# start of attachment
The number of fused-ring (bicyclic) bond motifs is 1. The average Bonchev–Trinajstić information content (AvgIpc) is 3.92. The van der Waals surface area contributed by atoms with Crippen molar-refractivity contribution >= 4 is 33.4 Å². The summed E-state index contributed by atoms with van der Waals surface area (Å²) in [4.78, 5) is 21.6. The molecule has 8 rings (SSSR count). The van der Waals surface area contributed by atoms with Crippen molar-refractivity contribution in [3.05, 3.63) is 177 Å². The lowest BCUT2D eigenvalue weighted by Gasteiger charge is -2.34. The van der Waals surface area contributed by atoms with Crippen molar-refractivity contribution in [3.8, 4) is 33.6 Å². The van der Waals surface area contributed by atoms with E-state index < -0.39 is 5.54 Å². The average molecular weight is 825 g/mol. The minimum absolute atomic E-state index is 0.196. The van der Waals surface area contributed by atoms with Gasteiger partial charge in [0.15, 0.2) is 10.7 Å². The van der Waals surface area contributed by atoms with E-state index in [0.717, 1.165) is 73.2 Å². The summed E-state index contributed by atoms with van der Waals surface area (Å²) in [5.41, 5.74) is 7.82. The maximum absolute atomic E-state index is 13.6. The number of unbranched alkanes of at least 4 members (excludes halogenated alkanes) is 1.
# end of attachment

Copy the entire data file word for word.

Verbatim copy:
The number of fused-ring (bicyclic) bond motifs is 1. The average Bonchev–Trinajstić information content (AvgIpc) is 3.92. The van der Waals surface area contributed by atoms with Crippen molar-refractivity contribution >= 4 is 33.4 Å². The summed E-state index contributed by atoms with van der Waals surface area (Å²) in [4.78, 5) is 21.6. The molecule has 8 rings (SSSR count). The van der Waals surface area contributed by atoms with Crippen molar-refractivity contribution in [3.05, 3.63) is 177 Å². The lowest BCUT2D eigenvalue weighted by Gasteiger charge is -2.34. The van der Waals surface area contributed by atoms with Crippen molar-refractivity contribution in [3.8, 4) is 33.6 Å². The van der Waals surface area contributed by atoms with E-state index < -0.39 is 5.54 Å². The average molecular weight is 825 g/mol. The minimum absolute atomic E-state index is 0.196. The van der Waals surface area contributed by atoms with Gasteiger partial charge in [0.15, 0.2) is 10.7 Å². The van der Waals surface area contributed by atoms with E-state index in [0.717, 1.165) is 73.2 Å². The summed E-state index contributed by atoms with van der Waals surface area (Å²) in [5.41, 5.74) is 7.82. The maximum absolute atomic E-state index is 13.6. The number of unbranched alkanes of at least 4 members (excludes halogenated alkanes) is 1.